Jacob Oet ‘16 and Cara Ehlenfeldt ‘16 are a busy couple. Together, they single-handedly edit Clay Bird Review, the only literary magazine at Swarthmore which accepts English entries from anyone, anywhere in the world. The journal, which intends to publish a print issue biannually, is gearing up to release its first issue next semester, which will contain a mixture of poetry, short fiction and visual art. By remaining open to international submissions while still contained in and representative of the college, Clay Bird Review models itself after publications like The Kenyon Review and Oberlin College’s Field.
Despite its relatively new status on campus, submissions have streamed into Clay Bird Review, with its editors having to sort through almost four hundred poems for the Fall 2013 issue, themed “Enter, Ghost!”
“I related the theme to the stage directions from Hamlet, but most people sent in horror-related material,” explained Oet. “We ended up building an issue that dealt with the subject in a really unexpected way. The nice thing about having a theme is that some of the unique pieces get to stand out.”
For the Spring 2013 issue, the editors are looking for pieces which have a descriptive and interpretive relationship with other works, based on the theme “Ekphrasis and Reappropriation.” Ekphrasis is traditionally a dramatic or graphic description of a work of visual art, reminiscent of Keats’ “Ode to a Grecian Urn.” Oet and Ehlenfeldt, however, want to put a more modern spin on this idea.
“We’re looking for more liberal interpretations of the theme. You can really write ekphrasis about music, movies and video games — or you could even take an existing character and work it into something else,” said Ehlenfeldt. “We want something that’s not purely derivative, something that takes us to a really unexpected place.”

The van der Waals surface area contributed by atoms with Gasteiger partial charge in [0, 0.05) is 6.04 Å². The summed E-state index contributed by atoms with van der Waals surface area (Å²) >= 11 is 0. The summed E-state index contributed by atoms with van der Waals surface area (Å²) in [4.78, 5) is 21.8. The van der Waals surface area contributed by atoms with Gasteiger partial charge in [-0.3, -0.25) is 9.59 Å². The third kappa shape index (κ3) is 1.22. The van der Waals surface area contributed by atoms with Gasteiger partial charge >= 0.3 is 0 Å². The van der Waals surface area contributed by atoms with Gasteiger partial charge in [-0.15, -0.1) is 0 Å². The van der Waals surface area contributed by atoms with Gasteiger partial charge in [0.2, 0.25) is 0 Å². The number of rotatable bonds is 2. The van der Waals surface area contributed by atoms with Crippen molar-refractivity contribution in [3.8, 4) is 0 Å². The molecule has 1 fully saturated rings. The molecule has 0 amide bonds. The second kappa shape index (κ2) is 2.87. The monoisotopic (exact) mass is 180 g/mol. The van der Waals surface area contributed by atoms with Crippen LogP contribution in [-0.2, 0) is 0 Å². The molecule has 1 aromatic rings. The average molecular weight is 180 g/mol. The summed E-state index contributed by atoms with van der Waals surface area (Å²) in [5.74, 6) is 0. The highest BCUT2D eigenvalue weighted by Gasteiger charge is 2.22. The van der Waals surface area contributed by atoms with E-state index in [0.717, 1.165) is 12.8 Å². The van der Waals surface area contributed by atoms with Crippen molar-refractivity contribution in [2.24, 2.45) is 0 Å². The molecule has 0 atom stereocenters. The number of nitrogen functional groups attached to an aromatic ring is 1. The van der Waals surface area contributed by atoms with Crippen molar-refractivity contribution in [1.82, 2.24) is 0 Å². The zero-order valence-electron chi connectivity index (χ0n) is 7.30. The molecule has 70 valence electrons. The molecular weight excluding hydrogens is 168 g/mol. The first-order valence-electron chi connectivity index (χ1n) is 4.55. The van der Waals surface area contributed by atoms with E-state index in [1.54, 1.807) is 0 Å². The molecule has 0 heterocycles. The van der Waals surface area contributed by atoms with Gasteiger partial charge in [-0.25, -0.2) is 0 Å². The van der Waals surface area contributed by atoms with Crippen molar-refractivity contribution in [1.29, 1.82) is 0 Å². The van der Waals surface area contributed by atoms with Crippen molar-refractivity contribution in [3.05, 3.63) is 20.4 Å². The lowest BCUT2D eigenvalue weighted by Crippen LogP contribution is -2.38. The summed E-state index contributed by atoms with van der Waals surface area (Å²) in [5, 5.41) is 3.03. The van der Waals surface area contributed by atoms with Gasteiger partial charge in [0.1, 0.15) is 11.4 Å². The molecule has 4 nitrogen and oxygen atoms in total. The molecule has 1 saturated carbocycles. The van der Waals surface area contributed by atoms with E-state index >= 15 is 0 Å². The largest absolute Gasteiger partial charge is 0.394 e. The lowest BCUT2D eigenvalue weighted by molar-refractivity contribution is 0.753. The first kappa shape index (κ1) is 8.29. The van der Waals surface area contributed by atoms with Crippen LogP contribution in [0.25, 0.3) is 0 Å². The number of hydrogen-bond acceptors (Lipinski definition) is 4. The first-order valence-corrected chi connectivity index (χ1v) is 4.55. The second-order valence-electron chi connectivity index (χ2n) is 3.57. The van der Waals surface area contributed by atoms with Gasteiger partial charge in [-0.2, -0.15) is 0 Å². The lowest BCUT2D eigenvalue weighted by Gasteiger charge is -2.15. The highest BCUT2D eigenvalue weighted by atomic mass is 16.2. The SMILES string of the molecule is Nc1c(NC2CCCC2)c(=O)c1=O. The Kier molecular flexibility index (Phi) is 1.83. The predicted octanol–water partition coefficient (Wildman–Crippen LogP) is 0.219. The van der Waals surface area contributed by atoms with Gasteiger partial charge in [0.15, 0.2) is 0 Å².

Dealing with the unexpected is something that this publication seems to welcome, and it is clear that Clay Bird Review does not seek to couch itself in certainty. The editors embrace moments of questioning, and want readers to do so too. They are looking for poems that are skilled in unexpected ways, that challenge readers and force them to question their aesthetics. However, the unusual themes do not define the magazine, which is also composed of some works that are unrelated to the subject at hand.
Starting a new publication has been a daunting venture, and both editors have been confronted by both the challenges of running a literary magazine, as well as the administrative difficulties of starting something new on campus. For Ehlenfeldt, it was hard to learn to trust her own judgement while reading submissions, and Oet found it equally difficult to keep up with the sheer number of submissions he had to read through.
Funding remained another significant challenge that the duo confronted. While Clay Bird Review is currently funded through the President’s Office, the editors both faced considerable budget restraints that impeded printing and distribution, as well as the larger goals that they aspire towards.
“Our intention is to have the magazine be really active at Swarthmore despite functioning as an international magazine outside the college,” explained Oet. “It’s still far away, but we would like Clay Bird Review to function as a counterpart to Oasis, hosting readings from each issue.”
Clay Bird Review is looking for helping hands with editing and design, as well as more submissions from Swarthmore students. Contact them at email@example.com to submit work or get involved.